Things move fast. Dent is arrested, Joker attacks the police convoy to capture Dent, and Batman and Gordon (who faked his death) rescue Dent. They apprehend Joker, not knowing his minions have kidnapped Rachel and re-kidnapped Dent. In the police interrogation room, Joker reveals the two are being held in separate locations, both rigged with explosives. Having barricaded the door with a chair so Gordon can’t intervene, Batman loses his cool. He viciously beats up on Joker – all the while, Joker just laughs at him, taunts him, and then happily reveals the two locations. We know, even if Batman and Gordon don’t, that everything is happening according to Joker’s intricate plans.

Leaving Joker at the precinct, Gordon goes to rescue Dent and Batman races off to save Rachel. But, Holy Horror, Batman! He realizes too late that the Joker sent him to Dent’s location instead of Rachel’s. Batman drags Dent out of the building just as both buildings explode, killing Rachel and disfiguring half of Dent’s face. Joker escapes the precinct with Lau via a gross and ruthless well-laid plan, and then he kills Lau and the Chechen. Joker now holds Gotham City’s fate in his hands, but we know he isn’t done being an Agent of Chaos just yet.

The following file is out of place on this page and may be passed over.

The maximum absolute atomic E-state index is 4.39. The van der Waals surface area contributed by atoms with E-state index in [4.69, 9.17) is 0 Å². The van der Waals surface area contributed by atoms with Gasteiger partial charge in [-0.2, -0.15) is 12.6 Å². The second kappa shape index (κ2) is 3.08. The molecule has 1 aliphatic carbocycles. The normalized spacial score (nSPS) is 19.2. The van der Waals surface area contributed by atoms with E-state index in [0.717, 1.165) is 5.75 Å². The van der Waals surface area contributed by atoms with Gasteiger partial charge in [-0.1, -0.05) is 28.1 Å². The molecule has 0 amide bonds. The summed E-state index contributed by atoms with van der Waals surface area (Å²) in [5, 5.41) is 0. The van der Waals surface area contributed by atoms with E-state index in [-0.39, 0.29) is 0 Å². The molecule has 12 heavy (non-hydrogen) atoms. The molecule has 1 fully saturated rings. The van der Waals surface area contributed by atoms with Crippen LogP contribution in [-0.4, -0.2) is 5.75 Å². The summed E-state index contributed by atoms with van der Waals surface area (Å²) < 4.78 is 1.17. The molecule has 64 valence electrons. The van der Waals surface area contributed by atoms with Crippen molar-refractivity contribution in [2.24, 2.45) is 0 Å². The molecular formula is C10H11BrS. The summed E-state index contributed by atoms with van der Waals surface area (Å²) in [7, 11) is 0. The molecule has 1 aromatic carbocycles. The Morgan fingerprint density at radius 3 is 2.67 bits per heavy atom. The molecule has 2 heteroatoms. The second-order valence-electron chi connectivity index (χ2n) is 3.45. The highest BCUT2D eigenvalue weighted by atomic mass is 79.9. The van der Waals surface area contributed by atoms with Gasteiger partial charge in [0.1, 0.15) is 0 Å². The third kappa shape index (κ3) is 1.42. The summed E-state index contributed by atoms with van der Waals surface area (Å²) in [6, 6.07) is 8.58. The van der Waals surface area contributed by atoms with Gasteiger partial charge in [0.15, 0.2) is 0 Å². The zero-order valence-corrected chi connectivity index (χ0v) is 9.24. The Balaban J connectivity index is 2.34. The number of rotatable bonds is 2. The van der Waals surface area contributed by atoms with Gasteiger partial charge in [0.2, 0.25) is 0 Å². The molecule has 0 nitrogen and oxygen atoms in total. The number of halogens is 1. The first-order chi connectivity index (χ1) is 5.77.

Coleman Reese, an accountant at Wayne Enterprises, figures out that Bruce is Batman and wants to go public with the information, which would interfere with Joker’s plans. On air, he threatens to blow up a hospital unless Reese is killed within 60 minutes. Disguised as a female nurse, Joker visits Dent in the hospital targeted for destruction. Joker convinces the angry disillusioned Dent to seek revenge for Rachel’s death. Gotta pause in the story telling here to say again that every moment Ledger is onscreen is incredible. He’s so perfect in the role, and the whole nurse disguise-hospital-destroying stuff are just great: more well-done Joker segments.